Via @kennethhite, I’m not even mad. This is so cynical it comes out the other end and enters an odd state of innocence, and we’re all unwillingly nodding along. Because the man’s sort of right, hey?
Well, no. Not really. Still, I guess that there’s a time that you just roll the dice and hope for a crit.
In case anybody cares: I don’t believe in political violence. The problem is, what happened in Chicago was that one group that does kind of believe in political violence met another group that believes in political violence, and the two groups* decided to have themselves some mutual political violence. Erick Erickson put it perfectly:
Continue reading Well, it’s gonna be one of THOSE evenings.
The government giveth…
On Sept. 24, City Council registered a historic vote to establish a legal path to food-cart vending for Chicagoans.
For decades, Chicago’s food-cart vendors struggled to earn a living in a city that banned their trade. Now, hardworking food entrepreneurs can make an honest living without the fear of expensive fines and police harassment.
…and the government attempteth to take away.
Chicago food cart vendors who have operated in the legal shadows for many decades soon will have the option of going legit under a new ordinance that won City Council approval Thursday, even as two aldermen took the first steps toward banning them on some of the city’s tonier streets.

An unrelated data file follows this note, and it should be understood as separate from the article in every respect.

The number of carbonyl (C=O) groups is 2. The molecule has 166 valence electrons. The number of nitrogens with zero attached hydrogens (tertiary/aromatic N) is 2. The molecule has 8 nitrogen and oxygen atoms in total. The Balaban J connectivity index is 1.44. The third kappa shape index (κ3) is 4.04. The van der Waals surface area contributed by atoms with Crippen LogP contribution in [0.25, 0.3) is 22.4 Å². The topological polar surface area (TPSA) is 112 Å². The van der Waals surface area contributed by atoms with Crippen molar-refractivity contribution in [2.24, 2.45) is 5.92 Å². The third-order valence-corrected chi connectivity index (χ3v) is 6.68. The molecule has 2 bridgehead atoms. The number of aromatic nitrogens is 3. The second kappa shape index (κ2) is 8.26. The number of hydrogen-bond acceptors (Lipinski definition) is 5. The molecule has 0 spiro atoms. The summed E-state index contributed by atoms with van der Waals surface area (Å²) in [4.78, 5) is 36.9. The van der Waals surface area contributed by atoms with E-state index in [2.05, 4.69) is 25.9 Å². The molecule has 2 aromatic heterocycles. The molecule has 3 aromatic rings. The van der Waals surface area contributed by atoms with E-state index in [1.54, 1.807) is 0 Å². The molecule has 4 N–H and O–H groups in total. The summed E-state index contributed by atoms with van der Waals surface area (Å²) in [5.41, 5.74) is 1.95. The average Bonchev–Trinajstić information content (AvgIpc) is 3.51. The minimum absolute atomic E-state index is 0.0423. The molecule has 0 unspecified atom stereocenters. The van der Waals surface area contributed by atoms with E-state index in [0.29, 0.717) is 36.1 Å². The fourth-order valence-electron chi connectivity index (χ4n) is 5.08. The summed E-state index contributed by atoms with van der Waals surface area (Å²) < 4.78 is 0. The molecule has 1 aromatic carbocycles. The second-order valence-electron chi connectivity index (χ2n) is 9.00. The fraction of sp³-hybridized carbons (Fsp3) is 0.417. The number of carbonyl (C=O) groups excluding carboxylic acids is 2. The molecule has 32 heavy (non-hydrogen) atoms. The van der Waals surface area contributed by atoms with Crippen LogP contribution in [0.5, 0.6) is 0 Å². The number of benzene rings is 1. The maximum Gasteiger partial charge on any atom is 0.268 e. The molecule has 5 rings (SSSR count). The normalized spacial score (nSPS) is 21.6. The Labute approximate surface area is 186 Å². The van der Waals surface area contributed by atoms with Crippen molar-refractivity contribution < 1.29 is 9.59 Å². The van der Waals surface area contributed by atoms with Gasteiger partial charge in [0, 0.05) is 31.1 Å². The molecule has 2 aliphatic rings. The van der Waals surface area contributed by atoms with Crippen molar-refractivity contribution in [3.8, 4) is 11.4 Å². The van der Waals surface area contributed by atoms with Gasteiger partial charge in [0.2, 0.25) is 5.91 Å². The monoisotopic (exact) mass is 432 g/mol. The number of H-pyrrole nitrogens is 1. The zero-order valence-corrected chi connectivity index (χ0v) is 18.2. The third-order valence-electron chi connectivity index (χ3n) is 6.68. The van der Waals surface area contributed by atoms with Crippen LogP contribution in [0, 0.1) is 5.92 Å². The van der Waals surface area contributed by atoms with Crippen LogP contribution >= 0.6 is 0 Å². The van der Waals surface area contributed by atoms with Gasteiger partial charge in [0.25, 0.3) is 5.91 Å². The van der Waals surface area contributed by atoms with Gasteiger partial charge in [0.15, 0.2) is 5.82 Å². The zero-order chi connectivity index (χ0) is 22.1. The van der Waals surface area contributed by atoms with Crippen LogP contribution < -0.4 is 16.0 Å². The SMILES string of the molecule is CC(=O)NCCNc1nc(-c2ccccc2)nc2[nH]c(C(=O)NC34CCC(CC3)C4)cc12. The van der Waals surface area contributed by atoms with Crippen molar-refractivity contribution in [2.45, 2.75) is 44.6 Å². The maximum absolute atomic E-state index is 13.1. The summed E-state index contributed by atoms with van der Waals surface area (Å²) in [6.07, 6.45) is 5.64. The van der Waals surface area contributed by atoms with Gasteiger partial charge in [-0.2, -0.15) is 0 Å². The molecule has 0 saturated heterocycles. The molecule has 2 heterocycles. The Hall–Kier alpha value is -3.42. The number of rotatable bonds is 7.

But if Ald. Brendan Reilly, 42nd, and Ald. Tom Tunney, 44th, have their way, the carts won’t get to operate in some potentially lucrative locations.
Continue reading Chicago: two steps forward, one step back on food carts.
Well, it’s going to be exciting to everybody who lives outside of Chicago.
As of July 1, 2015, citizens of Chicago who enjoy their Netflix, Spotify, Pandora, Amazon Prime, Xbox Live, and/or PlayStation Network subscriptions are now subject to the city’s 9 percent “Amusement Tax” for the privilege. Further, should you decide to digitally rent a movie or videogame via these services, the 9 percent tax would be applied for every rental. In other words, Chicago now taxes its citizens 9 percent on their $99 annual Amazon Prime subscription because of its instant video/music service, plus 9 percent for each $3.99 digital rental through the same service. The same applies for rentals and music services offered directly from Microsoft and Sony. Fans of Sony’s PlayStation Network ecosystem are hit hardest: a 9 percent tax each on their PlayStation Plus subscription, PlayStation Music, PlayStation Now (videogame streaming), and Sony’s recently introduced PlayStation Vue live-TV service. Throw in other rental/subscription services such as Hulu, Gamefly, Google Play, HBO Go, iTunes, and Vudu, and you get a sense of the sheer breadth of this tax on Chicago consumers’ digital lives.
So, basically, avoid living in Chicago if you enjoy living in the 21st Century. Or working in it, because they’re also going to tax the cloud. That’s why everybody outside of Chicago is excited about this. It’s not every day that a major city decides to deliberately drive non-geographically fixed companies out to the suburbs.
And if Rahm Emanuel’s 45.56% percentage holds up, it’s gonna be a gutter war. Admittedly, it’s gonna be a gutter war between two Democrats, but that just makes it more fun. In those cases you can just throw the verbal grenades into the room and not worry about who you hit.